Based on the book by Ben Mezrich, Dumb Money (which opens wide Friday) zips around the country to different locations and different characters, none of them realizing that they’re on a collision course. Gabe Plotkin (Seth Rogen) is a wealthy fund manager living in Florida. Keith resides in Massachusetts, trying to eke out a living for his family, his rallying around GameStop sending Masters of the Universe like Gabe into a financial panic. (They’ve shorted the stock, so if its value rises, they’re screwed.) Rather than delivering this story in stark, moralistic tones, Dumb Money is breezy and crowd-pleasing, funny and warm. Keith and his fellow working stiffs are heroes, while the hedge-fund bosses are jerks — it’s a complicated financial story reduced to “us” versus “them” cheerleading.
Myriad true-life dramas are feel-good affairs meant to inspire the masses (and win Academy Awards for their progressive messages), but this recent spate of Irreverent True Story Comedies is different. They work overtime to demonstrate that they’re not stuffy, jettisoning the normal sanctimony and pretensions of fact-based dramas — these movies, you see, are hipper than the typical Oscar-bait. (Never mind that some of them actually win Oscars anyway…)
The techniques that are incorporated usually break certain fact-based-drama rules. The Big Short had different celebrities explaining complicated economic jargon directly to camera so that we’ll pay attention — most notably, Margot Robbie naked in a bubble bath. This summer’s Flamin’ Hot — about Richard Montañez (Jesse Garcia), the man who allegedly came up with Flamin’ Hot Cheetos — featured the protagonist delivering a smart-aleck voiceover narration meant to puncture typical biopic solemnity. Tetris and Air contain endless cheeky Reagan-era references, which underline those movies’ carefree spirit. And like I, Tonya, Dumb Money focuses on the quirkiness of its characters and the “Can you believe all this actually happened?!?” tone. In each case, the movie wants to be sure we’re having fun — even if the subject matter might be weighty, don’t worry, we’re all going to have a blast. You’ll learn stuff, but it won’t feel like homework, we swear.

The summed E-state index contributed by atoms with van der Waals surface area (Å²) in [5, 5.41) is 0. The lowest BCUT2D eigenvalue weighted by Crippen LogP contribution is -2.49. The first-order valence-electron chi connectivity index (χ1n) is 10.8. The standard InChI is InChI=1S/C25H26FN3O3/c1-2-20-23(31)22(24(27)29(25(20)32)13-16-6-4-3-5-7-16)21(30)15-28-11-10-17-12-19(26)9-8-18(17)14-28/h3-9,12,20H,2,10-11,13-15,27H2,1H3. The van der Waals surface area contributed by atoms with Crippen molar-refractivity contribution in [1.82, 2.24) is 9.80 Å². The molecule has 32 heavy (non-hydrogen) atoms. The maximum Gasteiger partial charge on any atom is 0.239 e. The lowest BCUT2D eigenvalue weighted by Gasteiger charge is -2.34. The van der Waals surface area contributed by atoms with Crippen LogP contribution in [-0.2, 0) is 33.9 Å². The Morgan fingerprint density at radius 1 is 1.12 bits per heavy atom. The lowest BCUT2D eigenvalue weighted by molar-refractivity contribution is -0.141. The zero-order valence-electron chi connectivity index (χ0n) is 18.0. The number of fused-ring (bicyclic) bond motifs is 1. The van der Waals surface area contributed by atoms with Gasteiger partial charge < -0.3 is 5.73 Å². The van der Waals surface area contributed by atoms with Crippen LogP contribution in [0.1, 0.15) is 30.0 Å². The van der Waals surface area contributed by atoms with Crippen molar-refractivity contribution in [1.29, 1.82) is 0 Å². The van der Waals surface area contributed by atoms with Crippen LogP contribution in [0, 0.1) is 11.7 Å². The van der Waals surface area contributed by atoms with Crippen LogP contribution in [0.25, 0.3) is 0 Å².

This year has seen a flurry of fact-based films built around consumer products, each of them conceived as a comedy. Wonder why Beanie Babies became a thing? Here’s The Beanie Bubble. Confused about what smartphones were like in the early 21st century? Just watch BlackBerry. Did you ever play Tetris? Well, there’s a whole movie about its early days! Want to relive how Nike talked Michael Jordan into signing a shoe deal? Check out Air! Blame the trend on nostalgia or the increasing stranglehold that corporations have on our lives — most of these films are salutes to capitalism — but they also seem to tap into our unquenchable fondness for explainer videos and bite-sized YouTube history lessons. (We don’t need I Love the ‘80s-style programs anymore: We just make movies about that stuff now.)